COP27: At long last, nuclear energy is having its moment

By Cameron Saunders
For the first time in its 27 year history, the International Atomic Energy Agency has set up shop at the UN's climate conference

Considering the chaotic milieu of energy prices and the climate emergency in which the world now finds itself, it’s no wonder that nuclear is having a moment at this year’s COP27 in Sharm El-Sheikh, Egypt. The fact stands: for the first time in the UN conference’s 27-year history, the International Atomic Energy Agency (IAEA) decided that now was the moment to open an exhibition promoting the use of nuclear power. 

The IAEA is an intergovernmental body which seeks to promote the energy source. 

While nuclear does come with a fair deal of controversy – the potential for disastrous meltdowns stands out here – the sector can also convincingly position itself as a safer alternative to the use of fossil fuels, that energy source widely regarded as the greatest culprit in our age of climate crisis. 

An alternative – if the world wants it

Yesterday at COP27 saw IAEA Director General Rafael Mariano Grossi led a panel discussion on the matter. Among the speakers was International Energy Agency Executive Director Dr Fatih Birol who claimed with confidence: “”Nuclear power is making a comeback – and in a strong fashion.”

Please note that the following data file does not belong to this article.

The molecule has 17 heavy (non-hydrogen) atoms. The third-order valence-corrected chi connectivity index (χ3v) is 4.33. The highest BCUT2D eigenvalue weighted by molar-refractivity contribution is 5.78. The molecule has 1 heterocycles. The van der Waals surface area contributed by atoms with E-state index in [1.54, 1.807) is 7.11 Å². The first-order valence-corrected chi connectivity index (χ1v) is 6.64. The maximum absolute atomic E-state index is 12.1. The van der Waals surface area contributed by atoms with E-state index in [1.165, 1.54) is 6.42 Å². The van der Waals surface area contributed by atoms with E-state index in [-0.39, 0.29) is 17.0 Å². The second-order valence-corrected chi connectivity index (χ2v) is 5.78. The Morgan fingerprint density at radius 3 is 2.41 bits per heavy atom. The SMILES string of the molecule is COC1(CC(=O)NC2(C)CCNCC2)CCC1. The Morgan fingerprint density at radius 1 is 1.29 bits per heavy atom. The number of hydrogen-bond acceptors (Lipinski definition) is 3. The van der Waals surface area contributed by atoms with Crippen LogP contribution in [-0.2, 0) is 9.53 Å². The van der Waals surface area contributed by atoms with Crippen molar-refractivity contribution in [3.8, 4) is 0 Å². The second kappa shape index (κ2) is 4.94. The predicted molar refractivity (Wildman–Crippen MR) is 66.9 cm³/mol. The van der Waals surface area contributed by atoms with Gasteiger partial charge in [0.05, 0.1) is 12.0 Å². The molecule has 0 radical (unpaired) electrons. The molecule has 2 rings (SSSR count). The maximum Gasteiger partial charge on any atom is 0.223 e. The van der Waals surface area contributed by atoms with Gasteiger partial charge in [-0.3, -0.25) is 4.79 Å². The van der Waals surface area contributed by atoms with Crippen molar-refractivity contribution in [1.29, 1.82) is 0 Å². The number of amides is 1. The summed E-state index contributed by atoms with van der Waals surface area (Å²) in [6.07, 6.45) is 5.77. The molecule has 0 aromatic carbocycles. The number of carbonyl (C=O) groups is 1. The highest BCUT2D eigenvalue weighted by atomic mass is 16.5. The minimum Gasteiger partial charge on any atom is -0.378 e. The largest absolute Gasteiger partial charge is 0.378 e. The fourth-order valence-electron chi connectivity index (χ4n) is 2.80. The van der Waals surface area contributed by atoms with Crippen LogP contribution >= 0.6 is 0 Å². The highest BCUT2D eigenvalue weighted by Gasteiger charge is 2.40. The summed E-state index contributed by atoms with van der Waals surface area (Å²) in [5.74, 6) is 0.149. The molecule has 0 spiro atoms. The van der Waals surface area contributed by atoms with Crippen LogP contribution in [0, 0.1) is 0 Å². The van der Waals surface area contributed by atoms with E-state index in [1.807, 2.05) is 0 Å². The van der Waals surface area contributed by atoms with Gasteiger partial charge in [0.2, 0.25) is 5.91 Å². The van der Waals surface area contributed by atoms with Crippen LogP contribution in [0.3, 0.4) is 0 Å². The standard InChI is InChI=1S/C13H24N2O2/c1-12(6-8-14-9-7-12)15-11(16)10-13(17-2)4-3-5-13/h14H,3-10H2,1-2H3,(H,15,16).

Dr Birol then took the financial community to task for failing to address the opportunities inherent in a stronger adoption of the energy source. He said with utter finality: “I don’t give them a passing grade.”

Mariano echoed these sentiments in an interview and noted the energy source’s clean potential: “When you talk about nuclear, you’re talking about a confirmed energy producer which is not part of the problem, but rather part of the solution. You will see that nuclear energy has a really solid, very consistent safety record.”

Even American climate envoy-in-chief John Kerry offered his support to nuclear power this week when he announced that the US Export-Import Bank was interested in supporting a nuclear power plant in Romania to the tune of $3bn. 

Kerry noted: “We have a viable alternative in nuclear. This is one of the ways in which we can achieve net zero… We don't get to net zero by 2050 without nuclear power in the mix.”


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